Doppler tackles off-season at Stony Brook

Stony Brook University, founded in 1957, is a

Stony Brook University, founded in 1957, is a public research university in Stony Brook on the North Shore of Long Island, and ranked in the top 100 public universities by the U.S. News & World Report, with about 25,000 students enrolled. (July 26, 2012) (Credit: Brittany Wait)

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In the off-season for tornadoes, Stony Brook University is not letting a tool of the trade for storm chasers sit idle.

A program sponsored by the National Science Foundation has lent a large mobile Doppler radar for tracking severe weather to SBU until next week.

The big truck-mounted receiver travels to any university or college that requests its use when it's not otherwise occupied. Students can learn how to use the Doppler radar information while scientists can look at what's brewing on the horizon.


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"During the off-season, it's used heavily for educational outreach," said Rachel Humphrey, a support scientist and data manager for the Center for Severe Weather Research of Boulder, Colo. She drove the Doppler truck more than 1,800 miles from Boulder to Long Island for the SBU loan.

While Long Island is not typically known for tornadoes, there are local weather phenomena worth studying, said Brian Colle, SBU professor of atmospheric sciences.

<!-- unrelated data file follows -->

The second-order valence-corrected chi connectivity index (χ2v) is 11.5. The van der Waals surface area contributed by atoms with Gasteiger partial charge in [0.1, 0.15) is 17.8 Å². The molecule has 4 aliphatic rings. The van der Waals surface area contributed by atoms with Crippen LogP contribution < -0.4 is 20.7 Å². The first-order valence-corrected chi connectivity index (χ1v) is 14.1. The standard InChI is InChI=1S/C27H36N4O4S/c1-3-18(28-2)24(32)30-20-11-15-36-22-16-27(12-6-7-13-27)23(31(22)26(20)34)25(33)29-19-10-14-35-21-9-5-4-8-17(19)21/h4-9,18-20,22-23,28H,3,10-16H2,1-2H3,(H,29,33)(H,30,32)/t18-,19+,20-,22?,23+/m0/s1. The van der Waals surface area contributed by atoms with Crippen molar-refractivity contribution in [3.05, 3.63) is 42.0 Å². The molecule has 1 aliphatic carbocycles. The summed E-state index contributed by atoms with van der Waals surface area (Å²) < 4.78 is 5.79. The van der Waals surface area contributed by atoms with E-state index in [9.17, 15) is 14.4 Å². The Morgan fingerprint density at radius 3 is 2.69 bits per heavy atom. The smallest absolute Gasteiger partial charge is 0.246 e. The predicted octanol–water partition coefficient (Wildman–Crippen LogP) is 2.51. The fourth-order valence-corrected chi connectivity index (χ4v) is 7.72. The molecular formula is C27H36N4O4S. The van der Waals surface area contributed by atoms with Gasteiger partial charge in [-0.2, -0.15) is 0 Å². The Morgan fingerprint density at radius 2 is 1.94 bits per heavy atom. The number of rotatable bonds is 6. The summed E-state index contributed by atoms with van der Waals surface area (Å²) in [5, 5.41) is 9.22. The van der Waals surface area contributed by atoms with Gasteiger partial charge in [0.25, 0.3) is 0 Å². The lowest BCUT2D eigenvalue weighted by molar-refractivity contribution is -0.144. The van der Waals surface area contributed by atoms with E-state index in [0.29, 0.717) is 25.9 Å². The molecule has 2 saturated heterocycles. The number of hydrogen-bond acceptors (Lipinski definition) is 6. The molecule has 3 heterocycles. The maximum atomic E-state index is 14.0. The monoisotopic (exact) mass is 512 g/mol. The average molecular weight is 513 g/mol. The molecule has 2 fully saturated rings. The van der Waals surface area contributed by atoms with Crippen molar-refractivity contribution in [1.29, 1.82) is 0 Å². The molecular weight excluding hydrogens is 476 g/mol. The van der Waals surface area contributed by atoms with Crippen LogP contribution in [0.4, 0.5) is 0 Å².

He stood next to the big radar on a recent day during which rain gave way to sunshine. "They took it to Cedar Beach today to track the storm," he said of the scientists who accompanied the radar. "The chances of getting a hurricane are rare, but we'll be studying sea breezes," he said.

SBU junior Michael Colbert of Lindenhurst, a meteorology major and president of the school's meteorology club, said the radar will check out impacts on areas such as New York City. "We can see how weather affects a more densely populated area," he said.

The school held an open house last week for the public and students to check out the radar truck. SBU lab technician Tracey Evans, who works in the School of Marine and Atmospheric Studies, stood in the parking lot waiting to climb into the truck's cab, where computer screens displayed weather systems moving across the region.

She said the coolest part of the Doppler truck is its ability "to get the up-close data . . . so you can predict where the storms will form."

In conjunction with the Doppler radar loan, SBU also held a seminar last week featuring Joshua Wurman and Karen Kosiba, atmospheric scientists who used to host "Storm Chasers" on the Discovery Channel.

Wurman said the challenge of working in an area like Long Island was getting away from view-blocking development. "The main thing is a clear view of the horizon," he said.

Colle said he is familiar with the Doppler system, but it's thrilling to see up close. "I use Doppler radar data all the time but this is my first time dealing with a radar truck," he said. "It's nice that it's mobile -- we can take it around and it's easier than flying an airplane."

The educational benefits to students of having an actual Doppler radar to use are obvious, Humphrey said. "Nothing makes the lightbulbs turn on like hands-on experience," she said. "It's nice to see where the data's coming from."

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